- GS-2: Fundamental Rights & Democracy
- GS-2: Government policies and interventions for development in various sectors and issues arising out of their design and implementation.
A strong Indian state must be humane too
Context: Father Stan Swamy passed away in a Mumbai hospital recently while his case for bail was going on in the Bombay High Court.
- He 84-year-old Jesuit priest and a tribal rights activist based in Jharkhand.
- He was arrested by the National Investigation Agency (NIA) under the Unlawful Activities (Prevention) Act (UAPA), in the Bhima Koregaon case.
- NIA had alleged that he was a CPI (Maoist) cadre which is a banned organisation and carrying on activities to overthrow the democracy of the nation”
- International Ire: The Indian system’s treatment of Fr. Swamy has attracted substantial and pointed criticism from significant international quarters like UNHRC, US & EU.
- Government’s refusal to engage with liberal opinion: Indian diplomatic engagement with international liberal opinion on Stan Swamy’s death was wooden and inflexible assertions of general principles only. There was expectation of sensitivity in the response which was belied.
- Red-Tapism in Indian Prisons: There are criticism that it took almost a month for the jail authorities to provide a straw, sipper and winter clothes to Fr. Swamy, as Parkinson’s disease made it difficult for him to hold cups or glasses.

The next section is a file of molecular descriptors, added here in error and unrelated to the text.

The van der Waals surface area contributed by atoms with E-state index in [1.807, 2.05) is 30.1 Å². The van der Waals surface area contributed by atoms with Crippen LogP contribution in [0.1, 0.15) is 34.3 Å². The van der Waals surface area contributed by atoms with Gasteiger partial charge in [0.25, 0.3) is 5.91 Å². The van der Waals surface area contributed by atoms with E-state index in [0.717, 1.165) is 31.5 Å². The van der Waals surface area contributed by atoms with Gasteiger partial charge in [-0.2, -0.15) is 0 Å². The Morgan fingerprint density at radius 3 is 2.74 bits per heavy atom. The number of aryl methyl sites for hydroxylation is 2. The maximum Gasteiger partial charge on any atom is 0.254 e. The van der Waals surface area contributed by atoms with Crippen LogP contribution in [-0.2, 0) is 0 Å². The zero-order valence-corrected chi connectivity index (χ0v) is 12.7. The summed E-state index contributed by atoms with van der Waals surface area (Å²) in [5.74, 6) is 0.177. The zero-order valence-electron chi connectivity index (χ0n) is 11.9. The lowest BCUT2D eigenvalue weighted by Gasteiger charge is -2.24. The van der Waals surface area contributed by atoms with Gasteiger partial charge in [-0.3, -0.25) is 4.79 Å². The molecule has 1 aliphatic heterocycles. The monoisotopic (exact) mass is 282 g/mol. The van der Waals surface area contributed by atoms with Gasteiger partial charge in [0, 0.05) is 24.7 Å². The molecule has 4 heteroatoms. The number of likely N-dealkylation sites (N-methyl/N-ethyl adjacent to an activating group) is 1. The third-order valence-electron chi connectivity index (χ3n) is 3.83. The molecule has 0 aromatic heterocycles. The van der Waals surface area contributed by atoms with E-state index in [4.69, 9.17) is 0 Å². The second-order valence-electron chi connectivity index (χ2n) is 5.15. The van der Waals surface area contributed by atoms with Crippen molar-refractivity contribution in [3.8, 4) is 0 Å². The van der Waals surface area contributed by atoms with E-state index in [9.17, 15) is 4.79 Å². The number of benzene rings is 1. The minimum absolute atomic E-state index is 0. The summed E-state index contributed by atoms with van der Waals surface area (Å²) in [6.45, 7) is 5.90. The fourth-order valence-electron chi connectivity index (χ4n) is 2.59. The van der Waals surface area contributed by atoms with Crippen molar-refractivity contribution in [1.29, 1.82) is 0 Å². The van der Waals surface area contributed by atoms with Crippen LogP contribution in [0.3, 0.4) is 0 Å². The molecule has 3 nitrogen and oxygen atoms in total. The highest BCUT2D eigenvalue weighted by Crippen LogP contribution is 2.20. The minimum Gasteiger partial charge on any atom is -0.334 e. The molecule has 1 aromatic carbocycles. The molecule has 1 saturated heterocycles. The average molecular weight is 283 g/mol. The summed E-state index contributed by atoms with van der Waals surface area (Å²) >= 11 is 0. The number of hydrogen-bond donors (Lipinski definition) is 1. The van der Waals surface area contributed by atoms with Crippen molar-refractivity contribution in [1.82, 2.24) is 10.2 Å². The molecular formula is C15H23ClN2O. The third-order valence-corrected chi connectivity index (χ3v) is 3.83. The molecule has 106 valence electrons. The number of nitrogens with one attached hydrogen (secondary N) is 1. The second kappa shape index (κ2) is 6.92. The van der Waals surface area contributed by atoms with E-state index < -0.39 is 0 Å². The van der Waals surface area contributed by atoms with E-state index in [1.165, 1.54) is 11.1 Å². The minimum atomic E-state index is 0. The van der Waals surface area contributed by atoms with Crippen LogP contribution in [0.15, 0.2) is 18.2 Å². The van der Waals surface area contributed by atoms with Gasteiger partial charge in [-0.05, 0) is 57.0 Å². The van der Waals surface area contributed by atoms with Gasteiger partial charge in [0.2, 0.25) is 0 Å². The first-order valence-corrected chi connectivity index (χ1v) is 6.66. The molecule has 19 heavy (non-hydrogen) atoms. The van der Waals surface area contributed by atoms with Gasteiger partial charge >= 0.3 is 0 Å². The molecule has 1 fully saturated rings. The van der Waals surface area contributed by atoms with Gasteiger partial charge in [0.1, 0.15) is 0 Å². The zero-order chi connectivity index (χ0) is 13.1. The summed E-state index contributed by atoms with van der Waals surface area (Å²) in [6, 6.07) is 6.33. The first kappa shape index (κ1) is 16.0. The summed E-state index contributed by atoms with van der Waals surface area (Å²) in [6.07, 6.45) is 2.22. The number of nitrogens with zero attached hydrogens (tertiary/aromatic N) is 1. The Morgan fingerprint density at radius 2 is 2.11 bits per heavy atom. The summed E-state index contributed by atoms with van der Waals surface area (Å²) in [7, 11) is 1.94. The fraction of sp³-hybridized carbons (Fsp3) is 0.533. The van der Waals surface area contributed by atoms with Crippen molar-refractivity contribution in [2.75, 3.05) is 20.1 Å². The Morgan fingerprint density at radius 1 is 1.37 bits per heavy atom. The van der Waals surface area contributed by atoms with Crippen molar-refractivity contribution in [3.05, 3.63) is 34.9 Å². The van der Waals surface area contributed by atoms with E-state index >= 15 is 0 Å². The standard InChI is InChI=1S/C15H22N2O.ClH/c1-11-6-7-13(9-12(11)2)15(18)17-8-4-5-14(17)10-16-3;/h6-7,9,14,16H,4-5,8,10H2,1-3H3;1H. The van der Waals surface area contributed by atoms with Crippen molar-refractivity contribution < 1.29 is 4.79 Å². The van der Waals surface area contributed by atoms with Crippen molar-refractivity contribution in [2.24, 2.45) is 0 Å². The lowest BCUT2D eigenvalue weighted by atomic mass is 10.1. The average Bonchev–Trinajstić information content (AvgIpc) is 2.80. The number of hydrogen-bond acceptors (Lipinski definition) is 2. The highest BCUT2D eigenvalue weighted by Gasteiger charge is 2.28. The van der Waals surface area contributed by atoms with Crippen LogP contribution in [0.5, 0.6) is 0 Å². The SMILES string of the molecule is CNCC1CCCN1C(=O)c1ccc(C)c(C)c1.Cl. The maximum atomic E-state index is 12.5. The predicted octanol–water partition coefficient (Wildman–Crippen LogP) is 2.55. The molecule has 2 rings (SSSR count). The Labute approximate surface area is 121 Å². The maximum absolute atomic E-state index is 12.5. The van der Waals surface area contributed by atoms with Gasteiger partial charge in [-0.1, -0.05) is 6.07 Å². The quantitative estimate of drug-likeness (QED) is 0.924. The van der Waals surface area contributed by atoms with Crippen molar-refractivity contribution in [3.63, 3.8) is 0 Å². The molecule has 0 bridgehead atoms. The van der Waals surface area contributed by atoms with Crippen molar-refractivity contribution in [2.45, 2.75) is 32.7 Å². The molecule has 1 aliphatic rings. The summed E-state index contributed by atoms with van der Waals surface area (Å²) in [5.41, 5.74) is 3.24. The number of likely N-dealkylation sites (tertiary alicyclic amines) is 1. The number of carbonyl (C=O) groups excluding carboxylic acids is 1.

- The stringent nature of UAPA renders it difficult for one held under it to obtain bail.
- Under Section 43D(5) of UAPA Act, bail cannot be granted to a suspect if the court is of the opinion that there are reasonable grounds to believe that the charges are prima facie true.
- A Supreme Court judgment on this has clarified that this meant that the court considering bail should not examine the evidence too deeply, but must go by the prosecution version based on broad probabilities.
- This means that the onus is on the accused to show that the case is false but without inviting the court to evaluate the available evidence.
- UAPA presumes a person is guilty until proven innocent, contrary to the spirit of Constitution.
- This is why human rights defenders feel that the provision is draconian, virtually rendering it impossible for anyone to obtain bail until the completion of the trial.